After I worked in the clinic for about two months, one day Gillian didn’t come to work. I was waiting for her on the bench in front of her office when I saw Lance (a colleague of Gillian and art therapist) running toward me. Already from afar he was waving at me shouting: “Jana, Gillian called, she is late for about 40 minutes, she said you should replace her in her session!” I turned pale in shock … seriously! What? Me? How? How about my extraordinary English? I can’t survive this! Lance, who in the mean time came closer was looking at me and waiting for my answer. The next few seconds seemed to last forever. Should I? Shouldn’t I? Should I? Shouldn’t I? What do I risk? The thoughts in my mind seemed to go crazy. “I am going to try it!” I stumbled. Lance took me to the music room. A few patients were sitting around a table with several percussion instruments on it. I had seen some of the patients before, but I had no idea what their diagnoses or problems were. I had the feeling that I did not know anything in that moment! Lance looked at me, as if he would like to make himself sure that I am not going to pass out. He asked me one last time how I was and … then left. The room got quiet … and I felt still close to black out. The patients were staring at me and I was staring at them. I did not know what to say. It crossed my mind: “…my God, first you should introduce yourself!” So I started. I told them where I am from, what my job is and that I am replacing Gillian for this day. For a moment they looked at me in disbelief, but then someone asked: “And what’s your language?” “Czech” I answered. “So, sing something Czech for us!” Honestly, I was relieved. This I could make happen. I took a guitar and started to sing a song U stánků na levnou krásu postávaj a ze slov … it was the first song that came to my mind. When I started to sing the second verse someone took the wood sticks and begun to play with me. Then other patients one after another took instruments and played along. I began to feel good, actually very good. I felt some connection between me and the patients … it was beautiful. I felt it despite our language barrier. I played many Czech songs: by Nohavica, Brontosauři, Kryl, Černé oči jděte spát…basically everything that came to my mind. This moment I will never forget in whole my life! Patients, most of them from Latin backgrounds were smiling at me and I was smiling at them. Somehow we understood each other through music, rhythm, dynamic…I don’t know … a connection was just there even though it was music from the other side of the world.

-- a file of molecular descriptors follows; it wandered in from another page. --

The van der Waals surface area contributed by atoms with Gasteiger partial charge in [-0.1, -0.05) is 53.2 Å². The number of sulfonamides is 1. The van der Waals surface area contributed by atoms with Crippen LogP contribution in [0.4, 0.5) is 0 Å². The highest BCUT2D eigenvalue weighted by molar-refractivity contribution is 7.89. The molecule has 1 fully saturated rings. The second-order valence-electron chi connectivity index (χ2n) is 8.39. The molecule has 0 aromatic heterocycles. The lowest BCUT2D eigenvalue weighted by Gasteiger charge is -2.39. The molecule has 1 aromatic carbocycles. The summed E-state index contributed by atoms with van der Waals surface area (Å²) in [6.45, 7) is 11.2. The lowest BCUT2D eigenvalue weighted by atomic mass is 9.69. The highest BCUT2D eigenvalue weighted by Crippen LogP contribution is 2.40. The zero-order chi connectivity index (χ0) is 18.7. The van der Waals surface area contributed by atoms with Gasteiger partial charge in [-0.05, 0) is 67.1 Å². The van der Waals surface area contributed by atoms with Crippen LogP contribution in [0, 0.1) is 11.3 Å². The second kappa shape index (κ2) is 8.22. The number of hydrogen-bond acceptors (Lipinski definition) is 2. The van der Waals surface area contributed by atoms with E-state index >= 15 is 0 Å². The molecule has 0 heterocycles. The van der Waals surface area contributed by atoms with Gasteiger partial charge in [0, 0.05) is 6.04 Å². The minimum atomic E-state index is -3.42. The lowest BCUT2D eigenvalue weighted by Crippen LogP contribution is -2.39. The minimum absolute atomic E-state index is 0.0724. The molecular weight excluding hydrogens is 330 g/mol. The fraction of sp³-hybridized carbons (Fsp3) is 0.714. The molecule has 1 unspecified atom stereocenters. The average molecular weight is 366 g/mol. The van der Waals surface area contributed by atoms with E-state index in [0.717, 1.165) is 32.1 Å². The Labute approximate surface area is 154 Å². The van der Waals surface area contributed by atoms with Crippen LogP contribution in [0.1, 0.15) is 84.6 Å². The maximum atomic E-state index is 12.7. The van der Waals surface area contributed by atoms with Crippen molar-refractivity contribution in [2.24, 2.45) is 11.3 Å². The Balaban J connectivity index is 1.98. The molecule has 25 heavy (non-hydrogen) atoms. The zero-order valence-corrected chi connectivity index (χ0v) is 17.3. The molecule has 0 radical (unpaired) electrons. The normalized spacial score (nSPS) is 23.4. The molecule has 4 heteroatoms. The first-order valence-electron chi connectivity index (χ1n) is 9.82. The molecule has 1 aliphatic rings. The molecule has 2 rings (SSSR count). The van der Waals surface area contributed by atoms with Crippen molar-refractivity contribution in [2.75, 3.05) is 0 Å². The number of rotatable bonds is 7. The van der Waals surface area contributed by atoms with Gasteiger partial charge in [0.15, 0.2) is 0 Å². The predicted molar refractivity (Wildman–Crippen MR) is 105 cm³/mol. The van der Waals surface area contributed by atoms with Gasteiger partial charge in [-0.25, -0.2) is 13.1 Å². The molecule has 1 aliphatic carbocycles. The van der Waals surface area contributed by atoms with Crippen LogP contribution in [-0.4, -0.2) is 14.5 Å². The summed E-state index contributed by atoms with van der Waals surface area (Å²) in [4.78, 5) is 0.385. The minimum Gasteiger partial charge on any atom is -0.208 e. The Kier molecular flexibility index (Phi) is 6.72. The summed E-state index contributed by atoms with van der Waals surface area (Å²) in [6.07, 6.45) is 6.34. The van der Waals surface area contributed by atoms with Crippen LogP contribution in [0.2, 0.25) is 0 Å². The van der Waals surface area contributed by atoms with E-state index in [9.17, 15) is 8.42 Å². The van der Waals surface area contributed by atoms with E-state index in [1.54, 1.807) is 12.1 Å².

When Gillian entered the music room I was in the midst of playing “Ja keď sa Janoško“. She carefully and quietly took a place in the circle between the patients and was listening to us. When I finished the song and gave back the leadership to her it was almost the end of the session. She looked at me and this moment will always remain in my heart. I saw in her friendly eyes recognition, hope for my dreams, the beginning of something special for me … something that was still waiting for me … here in New York.


Jana Weber
Weiherstrasse 5
CH - 4800 Zofingen

Tel: +41793237734